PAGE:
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About the StoryYou are the greatest magician in the Sublunar World. It is not enough. As a rare Conjunction approaches, immortality is within reach. But the gods have noticed you trying to unlock the doors of heaven. Some demand you ascend–or else–while others plot your destruction. There are only two paths for you now, archmage: immortality or annihilation.
Tower Behind the Moon is a 400,000-word interactive epic fantasy novel by Kyle Marquis, where your choices control the story. It's entirely text-based—without graphics or sound effects—and fueled by the vast, unstoppable power of your imagination.
You have a once-in-a-lifetime opportunity to transcend your mortal state one month from now, in the tower where your magic is strongest. Miss this celestial conjunction and you will die. As you prepare for your ascension, however, you battle increasing dangers.
Your tower is your sanctum, but also a target for enemies you've made over a lifetime of treasure hunting, sorcery, and war. Angels and demons haunt your workshop while mortal princes demand favors and concessions. Your servants–themselves half-gods or more–fight for your attention and scheme to claim the tower for themselves. And the wretched shade of your mentor, who failed to ascend, hints that something out of your past plans to destroy your future.
You hold the keys to heaven, hell, and the outer darkness. You just need to find the door.
• Play as male, female, or nonbinary, gay, straight, bi, or ace.
• Choose from five different magical paths, each with unique servants and spells.
• Travel from the forgotten castles of the underworld to heaven’s crooked back-alleys.
• Face mad dragons, ruthless angels, cultists, and whole kingdoms of the dead.
• Be dreadful and monstrous, or subtle and ruthless.
• Uncover the true history of your tower, your mentor, and your long-lost adventuring companions.
• Maintain your humanity or abandon the fetters of reason.
• Comfort the afflicted or vaporize the annoying.
• Dare to seek love at the end of your mortal existence.
• Become a demon, a god, an undead lich, a shining immortal, or a living continent–if you succeed.
Your weapon: magic. Your enemy: the gods. Your goal: immortality.
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Number of Reviews: 1
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3 of 4 people found the following review helpful:Extreme TTRPG-style power fantasy--ascend to the gods, December 28, 2020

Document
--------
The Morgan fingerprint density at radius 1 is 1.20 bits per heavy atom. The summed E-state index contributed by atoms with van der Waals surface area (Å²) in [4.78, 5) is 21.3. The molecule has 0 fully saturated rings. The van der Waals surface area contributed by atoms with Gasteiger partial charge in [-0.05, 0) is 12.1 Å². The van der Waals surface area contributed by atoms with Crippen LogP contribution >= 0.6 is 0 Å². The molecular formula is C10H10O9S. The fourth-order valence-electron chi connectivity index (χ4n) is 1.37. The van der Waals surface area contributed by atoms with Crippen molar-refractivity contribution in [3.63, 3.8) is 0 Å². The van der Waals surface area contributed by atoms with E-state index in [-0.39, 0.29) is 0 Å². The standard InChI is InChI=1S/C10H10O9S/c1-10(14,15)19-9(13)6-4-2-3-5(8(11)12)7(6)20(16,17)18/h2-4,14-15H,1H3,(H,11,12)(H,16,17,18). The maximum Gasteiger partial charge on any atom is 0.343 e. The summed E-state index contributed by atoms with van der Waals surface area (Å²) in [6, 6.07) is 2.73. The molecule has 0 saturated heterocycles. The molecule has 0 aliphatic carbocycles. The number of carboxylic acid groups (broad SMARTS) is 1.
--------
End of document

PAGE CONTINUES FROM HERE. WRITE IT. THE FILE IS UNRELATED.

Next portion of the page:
I always liked them better than Forgotten Realms because the Dragonlance characters were more human. At the beginning of the Dragons of Autumn Twilight, everyone is pretty low level. Raistlin doesn't even know fireball.
But the Forgotten Realms books were always super over-powered. A character murders gods and becomes a god. Elminster goes to a fireball competition and explodes a fireball the size of the sun. Stuff like that.
This game is more like Forgotten realms. You play as an incredibly powerful archmage (much more powerful than a level 20 D&D character) who is ready to ascend to Godhood, but someone is sabotaging your plans. You have to find a way to keep yourself alive and in power long enough to ascend (or to take over the world, or many other goals).
There is intense worldbuilding, with dozens of characters, creatures, spells, artifacts, etc. in a traditional RPG style setting (dragons, plane shifting, wizards, bards, knights, etc.)
I'm usually all over this kind of thing, but as I said earlier, there a couple of flaws for me.
-The narrative arc is flat. There's no real growth; you start out as super-powerful, then become more super-powerful, then even more super-powerful. By the later chapters, it makes more sense, and feels better, but the first few chapters made me feel like I had nowhere to go and no real stakes since I started out having already 'won'.
-The character is pretty much evil or close to it, but I didn't really get a motivation for it. I can compare this game to Endmaster's Eternal in some ways, a game I recently played that also has a notably villainous PC (although Eternal is much darker overall), and even though Eternal had an even more evil protagonist, it's motivated more because you're a servant sworn to work for a master. In this game, you answer to no one and nothing. Many of your choices are just evil for evil's sake. I guess it's the difference between being an anti-hero (like in Eternal or Champion of the Gods or Metahuman, Inc. or even Megamind) vs being a straight-up villain.
But these are minor quibbles. The writing is clearly good. The game is very large, one of the longest (in playtime) that I've played for Choice of Games, and most of the problems I mention go away after the first few chapters.
So if you play the demo and enjoy it, it only gets better from there and is worth the price.
As a final note, the game does a brilliant job with changing the stats screen to reflect your situation, and I wish there was some 'best stats screen' or 'coolest Choicescript trick' award I could give the game for that.
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